“Zero Waste is a goal that is ethical, economical, efficient and visionary, to guide people in changing their lifestyles and practices to emulate sustainable natural cycles, where all discarded materials are designed to become resources for others to use. Zero Waste means designing and managing products and processes to systematically avoid and eliminate the volume and toxicity of waste and materials, conserve and recover all resources, and not burn or bury them. Implementing Zero Waste will eliminate all discharges to land, water or air that are a threat to planetary, human, animal or plant health.” 

For more information, please contact Chris Weiss at

Staff Spotlight: Sharon Williams

August 26th, 2014 by Global Green USA No comments »

Sitting down with Global Green USA Receptionist Sharon Williams.

Sharon Staff Spotlight 2000

Sharon Williams (right) at Global Green USA Earth Day booth in 2000.

1. How would you describe your role at Global Green USA in five words?

Incredibly earthy dependable positive organizer.

2. You have been at Global Green for fifteen years! How has it grown and changed over the years?

When I started working with Global Green USA in 1999, we were the new kids on the block. With the organization only being about five years old, it was a challenge to capture people’s attention about the environment.

“The Green Power Campaign” totally captivated my heart and soon many others. Marching up and down the promenade, shouting “Go Green Power” and holding up signage reading the same, was the beginning of a new era for all. Thank you Joe Costello! We knew we had to become stronger advocates for the environment, and now we have the tools with legislators, celebrities, scientists, and community leaders on our side. We grew stronger in getting our message out, tabling at events throughout Santa Monica and surrounding cities. Now Global Green USA has a national presence with offices in New Orleans, New York, Washington, and San Francisco.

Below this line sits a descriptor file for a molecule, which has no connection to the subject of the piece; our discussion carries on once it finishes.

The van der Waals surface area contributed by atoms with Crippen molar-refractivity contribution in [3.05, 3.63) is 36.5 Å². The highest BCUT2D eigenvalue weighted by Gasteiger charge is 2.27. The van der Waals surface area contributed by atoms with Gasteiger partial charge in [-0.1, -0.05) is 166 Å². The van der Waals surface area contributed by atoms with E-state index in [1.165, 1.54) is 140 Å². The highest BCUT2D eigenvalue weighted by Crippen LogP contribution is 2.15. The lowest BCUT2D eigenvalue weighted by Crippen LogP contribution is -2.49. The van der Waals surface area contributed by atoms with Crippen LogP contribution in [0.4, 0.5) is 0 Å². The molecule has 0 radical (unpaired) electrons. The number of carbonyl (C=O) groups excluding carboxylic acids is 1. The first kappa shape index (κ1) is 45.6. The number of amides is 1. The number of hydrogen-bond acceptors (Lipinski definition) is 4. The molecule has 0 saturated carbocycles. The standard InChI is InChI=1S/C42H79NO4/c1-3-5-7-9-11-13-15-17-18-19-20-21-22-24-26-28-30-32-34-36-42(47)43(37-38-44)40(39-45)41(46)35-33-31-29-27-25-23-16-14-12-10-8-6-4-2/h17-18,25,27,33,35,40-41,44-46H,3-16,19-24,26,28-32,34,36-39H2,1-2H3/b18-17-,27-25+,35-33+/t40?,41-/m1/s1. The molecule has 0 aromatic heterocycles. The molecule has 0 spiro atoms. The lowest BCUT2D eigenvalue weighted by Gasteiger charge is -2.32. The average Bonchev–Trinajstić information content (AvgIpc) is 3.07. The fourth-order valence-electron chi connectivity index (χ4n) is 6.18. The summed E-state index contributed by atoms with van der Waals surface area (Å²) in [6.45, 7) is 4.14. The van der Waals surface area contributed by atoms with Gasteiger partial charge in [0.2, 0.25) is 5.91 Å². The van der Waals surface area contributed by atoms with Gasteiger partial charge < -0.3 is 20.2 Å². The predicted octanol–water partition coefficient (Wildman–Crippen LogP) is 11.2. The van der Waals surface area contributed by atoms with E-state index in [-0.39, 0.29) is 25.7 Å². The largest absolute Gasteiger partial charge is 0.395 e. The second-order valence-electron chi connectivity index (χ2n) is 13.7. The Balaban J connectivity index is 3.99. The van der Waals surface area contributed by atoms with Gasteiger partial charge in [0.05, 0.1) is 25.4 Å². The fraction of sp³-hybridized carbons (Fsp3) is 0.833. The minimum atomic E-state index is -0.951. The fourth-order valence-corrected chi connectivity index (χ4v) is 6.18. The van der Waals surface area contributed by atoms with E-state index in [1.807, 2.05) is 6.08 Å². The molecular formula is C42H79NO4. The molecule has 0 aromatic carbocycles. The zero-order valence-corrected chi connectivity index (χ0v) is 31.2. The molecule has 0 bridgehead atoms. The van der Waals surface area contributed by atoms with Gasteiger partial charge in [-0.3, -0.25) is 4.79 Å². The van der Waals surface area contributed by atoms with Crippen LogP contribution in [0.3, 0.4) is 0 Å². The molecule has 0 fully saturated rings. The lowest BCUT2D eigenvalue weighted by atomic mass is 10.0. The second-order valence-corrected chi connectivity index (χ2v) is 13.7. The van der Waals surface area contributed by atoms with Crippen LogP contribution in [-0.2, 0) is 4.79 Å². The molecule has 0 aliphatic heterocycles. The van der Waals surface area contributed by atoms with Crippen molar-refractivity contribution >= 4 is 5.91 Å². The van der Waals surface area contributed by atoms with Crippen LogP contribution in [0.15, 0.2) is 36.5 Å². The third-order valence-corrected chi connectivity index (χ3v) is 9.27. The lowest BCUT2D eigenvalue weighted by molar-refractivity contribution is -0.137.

Yes, we have grown a lot, but our values remain the same.

3. What are your biggest accomplishments at Global Green?

- Greening the whole office with eco-friendly products.

- Keeping my ‘Diane’ tree (named for Global Green USA founder Diane Meyer Simon) alive and healthy for fifteen years.

- Teaching my grandchildren what I’ve learned at Global Green USA, and to watch/hear them implement it in their daily lives…is priceless.

4. What do you hope to have accomplished by 2015?

I want to implement a successful composting program that is supported by all our staff in the Santa Monica office.

5. What is your favorite thing about Global Green USA?

The Green Urbanism Program has been the most exciting program in the organization to me. It’s inspiring to see them transforming communities, cities to sustainable living.


Back to School with ‘Be Energy Smart’

August 26th, 2014 by Monica Rowand No comments »

Teachers are assigned.